One of the most consistent ways to date bottles manufactured prior to World War I is derived from the presence of purple glass.  The silica-based sand used to produce glass invariably contains iron impurities that introduce an aqua tint to the otherwise-clear glass. From antiquity glass makers have tried to eliminate the aqua tint by a variety of means. From 1880 to 1914, manganese was used by American glass manufacturers to produce clear glass. However, when exposed to sunlight the manganese in the glass reacts chemically and acquires a purple hue.  In 1914, the government commandeered manganese supplies for use in World War I and selenium was used instead to eliminate the aqua tint.  Thus, bottles that have a lavender or purple tint are typically characteristic of bottles created prior to World War I.  Lavender or sun-colored glass can also be an indicator of ground disturbance at a site.  If lavender glass is found beneath the ground surface, it must have been exposed to the sun — and therefore been above ground — at some point in time.

Another indicator of bottle chronology is the maker’s mark or the presence of embossed labels.  The vast majority of bottles with embossed lettering were manufactured between 1869 and 1933.  Embossed lettering can occur as makers’ marks or labels and slogans on the sides of bottle.  The advent of machine-made bottles also led to the use of paper labels that were more colorful, informative, and above all, cheaper to produce than embossing.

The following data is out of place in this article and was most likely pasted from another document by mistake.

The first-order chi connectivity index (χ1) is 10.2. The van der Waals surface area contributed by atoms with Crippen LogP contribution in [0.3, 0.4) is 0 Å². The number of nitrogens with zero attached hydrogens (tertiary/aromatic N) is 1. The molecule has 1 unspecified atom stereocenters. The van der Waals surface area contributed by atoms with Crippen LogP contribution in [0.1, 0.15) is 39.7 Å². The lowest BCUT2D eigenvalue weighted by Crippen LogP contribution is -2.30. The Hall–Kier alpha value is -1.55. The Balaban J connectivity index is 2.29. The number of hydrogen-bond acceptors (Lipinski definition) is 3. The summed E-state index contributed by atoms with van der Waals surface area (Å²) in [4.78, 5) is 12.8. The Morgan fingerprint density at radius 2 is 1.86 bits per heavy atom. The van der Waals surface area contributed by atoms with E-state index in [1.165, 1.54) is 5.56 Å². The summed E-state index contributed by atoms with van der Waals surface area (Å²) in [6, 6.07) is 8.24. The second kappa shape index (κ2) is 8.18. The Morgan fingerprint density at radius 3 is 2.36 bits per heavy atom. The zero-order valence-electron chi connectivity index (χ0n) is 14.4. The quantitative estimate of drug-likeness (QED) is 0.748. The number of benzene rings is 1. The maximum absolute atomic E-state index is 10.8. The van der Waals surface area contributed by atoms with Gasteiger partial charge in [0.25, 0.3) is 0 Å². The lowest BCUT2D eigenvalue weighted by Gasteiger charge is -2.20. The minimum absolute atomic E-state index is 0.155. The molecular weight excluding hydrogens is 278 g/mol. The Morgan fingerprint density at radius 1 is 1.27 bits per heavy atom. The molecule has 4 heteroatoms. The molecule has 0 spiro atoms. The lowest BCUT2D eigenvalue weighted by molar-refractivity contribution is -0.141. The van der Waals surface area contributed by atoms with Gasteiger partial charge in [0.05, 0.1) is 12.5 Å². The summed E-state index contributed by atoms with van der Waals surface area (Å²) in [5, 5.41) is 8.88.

Unfortunately, paper labels do not preserve well in archaeological sites and their rise in popularity represents a significant reduction in the number of cultural and chronological bottle criteria available to the historical archaeologist.

So, to return to the title of this article, what can historic bottles tell us? They can provide a range of dates to determine the site’s period of occupation; they can add to the knowledge base of the site’s occupants and their status, habits and customs; they can point to associations with others locally and worldwide through trade; and finally, they can help us understand if a site has been altered over time or if it has remained intact.

The importance of what the bottles can tell us lies in the fact that often historic records do not tell the whole story.  Formal documentation of a city block, for example, may indicate that the residents were upper-middle class Swedish people who bought their food locally.  The archaeological evidence,  in the form of bottles and glassware, may suggest that the community was far wealthier than the formal record showed – as evidenced by expensive perfume and champagne bottles and cut crystal stemware.  In addition, although the residents purchased from local purveyors, the bottles may indicate that the majority of their purchases included commodities and liquor from their homeland.

If you would like more information of what historic materials such as bottles and ceramic wares can tell you about a particular site from a cultural resources management perspective, please feel free to talk to one of our specialists on cultural resource assessments, or talk to one of our historians.


Did you enjoy this post? The author of this article is Carrie Wills. Learn more about her here.